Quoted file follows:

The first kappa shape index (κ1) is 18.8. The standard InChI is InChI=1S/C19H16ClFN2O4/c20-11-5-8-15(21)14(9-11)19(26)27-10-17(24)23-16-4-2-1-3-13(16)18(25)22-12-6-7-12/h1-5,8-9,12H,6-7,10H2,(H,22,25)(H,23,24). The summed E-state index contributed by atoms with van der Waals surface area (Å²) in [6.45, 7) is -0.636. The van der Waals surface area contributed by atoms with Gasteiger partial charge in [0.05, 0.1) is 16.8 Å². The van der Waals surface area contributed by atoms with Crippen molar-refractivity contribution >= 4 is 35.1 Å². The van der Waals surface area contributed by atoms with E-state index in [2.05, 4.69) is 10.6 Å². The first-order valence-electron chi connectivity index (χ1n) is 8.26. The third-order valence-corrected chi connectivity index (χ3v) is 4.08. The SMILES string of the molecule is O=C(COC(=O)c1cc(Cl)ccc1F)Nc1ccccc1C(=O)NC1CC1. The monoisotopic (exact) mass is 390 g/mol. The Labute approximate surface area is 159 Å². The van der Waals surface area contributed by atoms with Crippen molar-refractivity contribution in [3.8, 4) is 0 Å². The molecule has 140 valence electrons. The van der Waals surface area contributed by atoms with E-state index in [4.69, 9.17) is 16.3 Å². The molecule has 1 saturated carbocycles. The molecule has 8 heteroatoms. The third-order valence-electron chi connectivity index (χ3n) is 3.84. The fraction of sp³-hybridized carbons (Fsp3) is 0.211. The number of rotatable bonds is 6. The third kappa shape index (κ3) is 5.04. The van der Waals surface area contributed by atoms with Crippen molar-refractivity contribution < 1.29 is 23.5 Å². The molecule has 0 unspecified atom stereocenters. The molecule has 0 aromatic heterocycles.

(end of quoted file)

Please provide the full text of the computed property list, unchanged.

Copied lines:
The first kappa shape index (κ1) is 18.8. The standard InChI is InChI=1S/C19H16ClFN2O4/c20-11-5-8-15(21)14(9-11)19(26)27-10-17(24)23-16-4-2-1-3-13(16)18(25)22-12-6-7-12/h1-5,8-9,12H,6-7,10H2,(H,22,25)(H,23,24). The summed E-state index contributed by atoms with van der Waals surface area (Å²) in [6.45, 7) is -0.636. The van der Waals surface area contributed by atoms with Gasteiger partial charge in [0.05, 0.1) is 16.8 Å². The van der Waals surface area contributed by atoms with Crippen molar-refractivity contribution >= 4 is 35.1 Å². The van der Waals surface area contributed by atoms with E-state index in [2.05, 4.69) is 10.6 Å². The first-order valence-electron chi connectivity index (χ1n) is 8.26. The third-order valence-corrected chi connectivity index (χ3v) is 4.08. The SMILES string of the molecule is O=C(COC(=O)c1cc(Cl)ccc1F)Nc1ccccc1C(=O)NC1CC1. The monoisotopic (exact) mass is 390 g/mol. The Labute approximate surface area is 159 Å². The van der Waals surface area contributed by atoms with Crippen molar-refractivity contribution in [3.8, 4) is 0 Å². The molecule has 140 valence electrons. The van der Waals surface area contributed by atoms with E-state index in [4.69, 9.17) is 16.3 Å². The molecule has 1 saturated carbocycles. The molecule has 8 heteroatoms. The third-order valence-electron chi connectivity index (χ3n) is 3.84. The fraction of sp³-hybridized carbons (Fsp3) is 0.211. The number of rotatable bonds is 6. The third kappa shape index (κ3) is 5.04. The van der Waals surface area contributed by atoms with Crippen molar-refractivity contribution < 1.29 is 23.5 Å². The molecule has 0 unspecified atom stereocenters. The molecule has 0 aromatic heterocycles.